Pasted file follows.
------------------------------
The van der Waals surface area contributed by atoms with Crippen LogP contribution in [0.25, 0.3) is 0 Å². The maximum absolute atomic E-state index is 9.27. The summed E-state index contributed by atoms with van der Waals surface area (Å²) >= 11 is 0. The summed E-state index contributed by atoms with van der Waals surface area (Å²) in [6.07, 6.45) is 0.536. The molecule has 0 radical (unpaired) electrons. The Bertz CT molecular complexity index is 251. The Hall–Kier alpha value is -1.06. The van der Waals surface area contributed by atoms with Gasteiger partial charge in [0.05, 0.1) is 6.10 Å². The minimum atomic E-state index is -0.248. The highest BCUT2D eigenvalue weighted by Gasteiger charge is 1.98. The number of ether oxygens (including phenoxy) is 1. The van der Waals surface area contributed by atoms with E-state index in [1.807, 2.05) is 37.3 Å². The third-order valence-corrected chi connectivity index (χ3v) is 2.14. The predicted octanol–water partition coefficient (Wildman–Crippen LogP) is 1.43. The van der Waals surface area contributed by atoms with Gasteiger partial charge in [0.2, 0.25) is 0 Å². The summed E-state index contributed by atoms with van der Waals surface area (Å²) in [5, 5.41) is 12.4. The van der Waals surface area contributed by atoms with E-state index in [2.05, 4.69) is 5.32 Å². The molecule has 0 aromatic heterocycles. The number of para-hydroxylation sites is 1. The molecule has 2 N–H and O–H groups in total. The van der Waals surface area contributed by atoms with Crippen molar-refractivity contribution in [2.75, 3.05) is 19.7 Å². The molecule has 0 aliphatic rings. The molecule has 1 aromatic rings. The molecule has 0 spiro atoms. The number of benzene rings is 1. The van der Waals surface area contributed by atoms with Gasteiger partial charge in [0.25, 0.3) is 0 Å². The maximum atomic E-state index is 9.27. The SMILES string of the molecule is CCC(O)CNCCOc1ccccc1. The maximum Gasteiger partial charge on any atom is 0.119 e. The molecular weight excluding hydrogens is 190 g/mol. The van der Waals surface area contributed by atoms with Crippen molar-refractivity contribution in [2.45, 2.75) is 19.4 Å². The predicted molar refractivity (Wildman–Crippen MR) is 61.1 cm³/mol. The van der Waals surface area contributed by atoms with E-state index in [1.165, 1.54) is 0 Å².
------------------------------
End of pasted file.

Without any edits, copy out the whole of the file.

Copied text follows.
The van der Waals surface area contributed by atoms with Crippen LogP contribution in [0.25, 0.3) is 0 Å². The maximum absolute atomic E-state index is 9.27. The summed E-state index contributed by atoms with van der Waals surface area (Å²) >= 11 is 0. The summed E-state index contributed by atoms with van der Waals surface area (Å²) in [6.07, 6.45) is 0.536. The molecule has 0 radical (unpaired) electrons. The Bertz CT molecular complexity index is 251. The Hall–Kier alpha value is -1.06. The van der Waals surface area contributed by atoms with Gasteiger partial charge in [0.05, 0.1) is 6.10 Å². The minimum atomic E-state index is -0.248. The highest BCUT2D eigenvalue weighted by Gasteiger charge is 1.98. The number of ether oxygens (including phenoxy) is 1. The van der Waals surface area contributed by atoms with E-state index in [1.807, 2.05) is 37.3 Å². The third-order valence-corrected chi connectivity index (χ3v) is 2.14. The predicted octanol–water partition coefficient (Wildman–Crippen LogP) is 1.43. The van der Waals surface area contributed by atoms with Gasteiger partial charge in [0.2, 0.25) is 0 Å². The summed E-state index contributed by atoms with van der Waals surface area (Å²) in [5, 5.41) is 12.4. The van der Waals surface area contributed by atoms with E-state index in [2.05, 4.69) is 5.32 Å². The molecule has 0 aromatic heterocycles. The number of para-hydroxylation sites is 1. The molecule has 2 N–H and O–H groups in total. The van der Waals surface area contributed by atoms with Crippen molar-refractivity contribution in [2.75, 3.05) is 19.7 Å². The molecule has 0 aliphatic rings. The molecule has 1 aromatic rings. The molecule has 0 spiro atoms. The number of benzene rings is 1. The van der Waals surface area contributed by atoms with Gasteiger partial charge in [0.25, 0.3) is 0 Å². The maximum atomic E-state index is 9.27. The SMILES string of the molecule is CCC(O)CNCCOc1ccccc1. The maximum Gasteiger partial charge on any atom is 0.119 e. The molecular weight excluding hydrogens is 190 g/mol. The van der Waals surface area contributed by atoms with Crippen molar-refractivity contribution in [2.45, 2.75) is 19.4 Å². The predicted molar refractivity (Wildman–Crippen MR) is 61.1 cm³/mol. The van der Waals surface area contributed by atoms with E-state index in [1.165, 1.54) is 0 Å².